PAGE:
The spring issue of the Civil War Trust’s Hallowed Ground magazine had photos of Ulysses Grant and Robert E. Lee that I’d seen before, but this time I did a doubletake. The photos were in color.
I was baffled for a moment. There was no color photography during the Civil War. Where had the photos come from, and why had I never seen them before?
I was delighted by the richness and depth. The men looked real—dare I say alive?—in a way they never had before.
According to the credit line, the Library of Congress images had been colorized by Mads Madsen of Colorized History in Denmark. And they were masterfully done.
By an odd coincidence, right around that time, a friend sent me a link to a series of colorized historical photos. They cover a range of time periods and subjects, and they are fascinating.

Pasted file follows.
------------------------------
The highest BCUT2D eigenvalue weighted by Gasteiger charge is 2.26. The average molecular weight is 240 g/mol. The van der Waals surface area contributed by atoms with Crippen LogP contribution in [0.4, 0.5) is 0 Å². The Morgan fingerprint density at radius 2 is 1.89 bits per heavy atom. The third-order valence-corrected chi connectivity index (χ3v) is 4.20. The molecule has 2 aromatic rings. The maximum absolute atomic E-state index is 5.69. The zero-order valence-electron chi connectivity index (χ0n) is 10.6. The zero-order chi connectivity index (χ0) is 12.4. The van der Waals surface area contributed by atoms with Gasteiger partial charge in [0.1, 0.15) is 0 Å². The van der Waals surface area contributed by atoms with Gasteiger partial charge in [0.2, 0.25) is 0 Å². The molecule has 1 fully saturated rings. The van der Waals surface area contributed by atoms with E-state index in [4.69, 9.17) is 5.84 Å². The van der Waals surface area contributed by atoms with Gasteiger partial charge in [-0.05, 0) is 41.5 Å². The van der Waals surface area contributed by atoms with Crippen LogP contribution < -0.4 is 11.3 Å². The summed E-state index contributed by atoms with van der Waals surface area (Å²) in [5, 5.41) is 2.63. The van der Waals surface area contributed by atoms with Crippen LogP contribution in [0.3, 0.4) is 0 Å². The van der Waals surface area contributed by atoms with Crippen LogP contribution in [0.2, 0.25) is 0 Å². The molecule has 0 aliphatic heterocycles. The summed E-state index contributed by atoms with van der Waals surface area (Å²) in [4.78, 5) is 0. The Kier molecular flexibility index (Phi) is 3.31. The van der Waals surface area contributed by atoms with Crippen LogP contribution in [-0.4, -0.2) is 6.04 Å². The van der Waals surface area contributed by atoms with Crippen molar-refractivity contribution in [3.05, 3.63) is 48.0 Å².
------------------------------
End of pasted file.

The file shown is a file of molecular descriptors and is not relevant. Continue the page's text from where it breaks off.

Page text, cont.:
We often have complex emotional reactions to photographs. But when we look at faded black-and-white images, they can seem stale and as though the people in them were not quite real. Similarly, when we visit historical sites and see the furnishings worn and dulled by age, it’s easy to forget that they were once vibrant and new.
Of course, many amateur and professional photographers take stunning photos in black and white (Ansel Adams leaps to mind), and I wouldn’t want to change that. But a generation of people have now grown up with color photography at their fingertips and though purists might disagree, I say a colorized photograph, done right, can breathe life into a historical image—and make history even more accessible to a whole new generation of history buffs.